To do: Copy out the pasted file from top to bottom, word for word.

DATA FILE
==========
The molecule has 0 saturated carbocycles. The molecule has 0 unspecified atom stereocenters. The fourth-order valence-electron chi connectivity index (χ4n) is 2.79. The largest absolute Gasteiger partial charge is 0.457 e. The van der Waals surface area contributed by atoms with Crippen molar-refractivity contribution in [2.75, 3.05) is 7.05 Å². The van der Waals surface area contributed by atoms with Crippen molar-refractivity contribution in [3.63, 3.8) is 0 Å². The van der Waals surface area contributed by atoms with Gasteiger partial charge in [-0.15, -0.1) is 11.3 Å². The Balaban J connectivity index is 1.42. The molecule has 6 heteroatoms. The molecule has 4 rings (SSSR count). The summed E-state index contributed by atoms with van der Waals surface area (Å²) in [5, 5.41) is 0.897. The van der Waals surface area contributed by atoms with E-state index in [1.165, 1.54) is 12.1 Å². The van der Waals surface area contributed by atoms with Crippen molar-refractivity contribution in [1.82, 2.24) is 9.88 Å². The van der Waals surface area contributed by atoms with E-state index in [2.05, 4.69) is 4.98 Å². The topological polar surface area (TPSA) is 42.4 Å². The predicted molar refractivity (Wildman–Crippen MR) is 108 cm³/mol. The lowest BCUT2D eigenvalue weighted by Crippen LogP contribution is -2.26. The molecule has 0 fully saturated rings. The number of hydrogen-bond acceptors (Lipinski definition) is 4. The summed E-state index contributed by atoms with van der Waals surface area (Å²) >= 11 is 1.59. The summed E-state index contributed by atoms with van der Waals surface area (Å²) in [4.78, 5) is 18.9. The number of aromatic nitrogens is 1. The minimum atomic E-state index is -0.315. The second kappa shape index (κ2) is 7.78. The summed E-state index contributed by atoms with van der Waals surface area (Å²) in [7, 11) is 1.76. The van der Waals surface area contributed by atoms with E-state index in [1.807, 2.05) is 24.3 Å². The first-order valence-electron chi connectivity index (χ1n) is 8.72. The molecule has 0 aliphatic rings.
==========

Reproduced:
The molecule has 0 saturated carbocycles. The molecule has 0 unspecified atom stereocenters. The fourth-order valence-electron chi connectivity index (χ4n) is 2.79. The largest absolute Gasteiger partial charge is 0.457 e. The van der Waals surface area contributed by atoms with Crippen molar-refractivity contribution in [2.75, 3.05) is 7.05 Å². The van der Waals surface area contributed by atoms with Crippen molar-refractivity contribution in [3.63, 3.8) is 0 Å². The van der Waals surface area contributed by atoms with Gasteiger partial charge in [-0.15, -0.1) is 11.3 Å². The Balaban J connectivity index is 1.42. The molecule has 6 heteroatoms. The molecule has 4 rings (SSSR count). The summed E-state index contributed by atoms with van der Waals surface area (Å²) in [5, 5.41) is 0.897. The van der Waals surface area contributed by atoms with E-state index in [1.165, 1.54) is 12.1 Å². The van der Waals surface area contributed by atoms with Crippen molar-refractivity contribution in [1.82, 2.24) is 9.88 Å². The van der Waals surface area contributed by atoms with E-state index in [2.05, 4.69) is 4.98 Å². The topological polar surface area (TPSA) is 42.4 Å². The predicted molar refractivity (Wildman–Crippen MR) is 108 cm³/mol. The lowest BCUT2D eigenvalue weighted by Crippen LogP contribution is -2.26. The molecule has 0 fully saturated rings. The number of hydrogen-bond acceptors (Lipinski definition) is 4. The summed E-state index contributed by atoms with van der Waals surface area (Å²) >= 11 is 1.59. The summed E-state index contributed by atoms with van der Waals surface area (Å²) in [4.78, 5) is 18.9. The number of aromatic nitrogens is 1. The minimum atomic E-state index is -0.315. The second kappa shape index (κ2) is 7.78. The summed E-state index contributed by atoms with van der Waals surface area (Å²) in [7, 11) is 1.76. The van der Waals surface area contributed by atoms with E-state index in [1.807, 2.05) is 24.3 Å². The first-order valence-electron chi connectivity index (χ1n) is 8.72. The molecule has 0 aliphatic rings.